A thermal purge is just that, a time or temperature related cool down after the call for heat has been satisfied. An outdoor temperature reset control is another method of energy management but comes at the situation from an entirely different direction. That is, the OTR control should be set to respond to both a call for heat and reference the outdoor temperature. This then, on a call for heat, limits the boiler temperature to that indicated by the heat curve as set-up by the installing company. OTR controls work best with radiant systems, those being floors, walls, ceilings, cast iron products and radiant steel panels. They also should be connected to a condensing boiler so that lowest temperatures can be used to heat the home. This is important difference in the two approaches.

    The post purge allows a standard boiler (non-condensing materials) to be used as it treats each heat cycle as a 'cold start'. That is, the boiler fairly quickly passes from condensing temperatures to higher temperatures above condensing. This protects the non-condensing boiler from acid condensate. However, a condensing boiler with an outdoor temperature reset can remain at condensing temperatures continuously without damage. Thus, the specific goal when using an OTR control should be to set the heat curve such that the circulator never shuts off, the call for heat never ends and the Btu loss from the structure is exactly matched to the Btu input from the heating system. That is the most energy efficient, as well as the most comfortable.

    An OTR can be used on a non-condensing boiler but the controls must be set such that the minimum boiler temperature is above condensing temperatures at all times. That's roughly 150F.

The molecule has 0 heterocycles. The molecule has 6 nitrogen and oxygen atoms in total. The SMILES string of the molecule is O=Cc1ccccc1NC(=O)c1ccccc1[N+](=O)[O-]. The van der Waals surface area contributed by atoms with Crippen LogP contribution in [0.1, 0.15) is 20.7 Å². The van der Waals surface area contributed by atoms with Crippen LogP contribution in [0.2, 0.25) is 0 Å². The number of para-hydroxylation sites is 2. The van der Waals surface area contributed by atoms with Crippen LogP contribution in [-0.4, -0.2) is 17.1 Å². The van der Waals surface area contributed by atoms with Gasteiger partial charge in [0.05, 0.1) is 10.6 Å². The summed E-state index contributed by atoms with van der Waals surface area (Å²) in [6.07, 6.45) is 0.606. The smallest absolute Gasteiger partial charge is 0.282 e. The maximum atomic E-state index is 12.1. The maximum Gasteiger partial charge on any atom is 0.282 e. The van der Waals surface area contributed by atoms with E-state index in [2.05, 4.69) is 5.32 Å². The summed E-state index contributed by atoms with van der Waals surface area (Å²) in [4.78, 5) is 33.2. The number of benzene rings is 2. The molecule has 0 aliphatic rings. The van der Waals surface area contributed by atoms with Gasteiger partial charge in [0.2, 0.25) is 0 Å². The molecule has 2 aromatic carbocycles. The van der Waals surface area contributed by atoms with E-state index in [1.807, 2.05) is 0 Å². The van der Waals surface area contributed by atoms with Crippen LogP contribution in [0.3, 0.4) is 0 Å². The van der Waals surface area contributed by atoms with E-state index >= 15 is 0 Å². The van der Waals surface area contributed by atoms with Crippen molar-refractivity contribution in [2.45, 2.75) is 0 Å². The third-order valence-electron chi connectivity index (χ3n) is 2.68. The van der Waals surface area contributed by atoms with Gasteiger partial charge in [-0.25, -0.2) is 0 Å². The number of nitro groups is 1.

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  6. #6
    Well, now I can answer my own question. Sometimes a letter to the CEO gets you the cooperation you need - I spoke to a Honeywell product manager in their Environmental & Combustion Controls division.

    The reason I don't see the settings I expected, is that my aquastat (date code 0829), while only 4 years old, has neither of the features that interest me. Although this basic (electronic) design was introduced in 2004, it was not until 2010 that Honeywell added Outdoor Reset capability, in spite of the fact that residential O.R. has been available for over half a century. Go figure.

    As for Thermal Purge, it made its appearance only this year (2012) and not voluntarily. Federal energy efficiency regulations mandated this feature. [BTW Thermal Purge as defined by Honeywell is different from skippedover's definition.]

    So, for my purposes, unfortunately my aquastat has all the features of Honeywell's analog design from 25 years ago, and if I want Reset I will have to buy a current-production L7248L.

  7. #7
    Join Date
    Sep 2005
    Location
    Atlanta GA area
    Posts
    20,251
    Wonder if the aquastat came from Ebay???
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  8. #8
    Join Date
    Nov 2011
    Location
    Long Island, NY
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    279
    The outdoor reset would help your installation, but the purge feature wouldn't work unless a circulator was wired to the aquastat.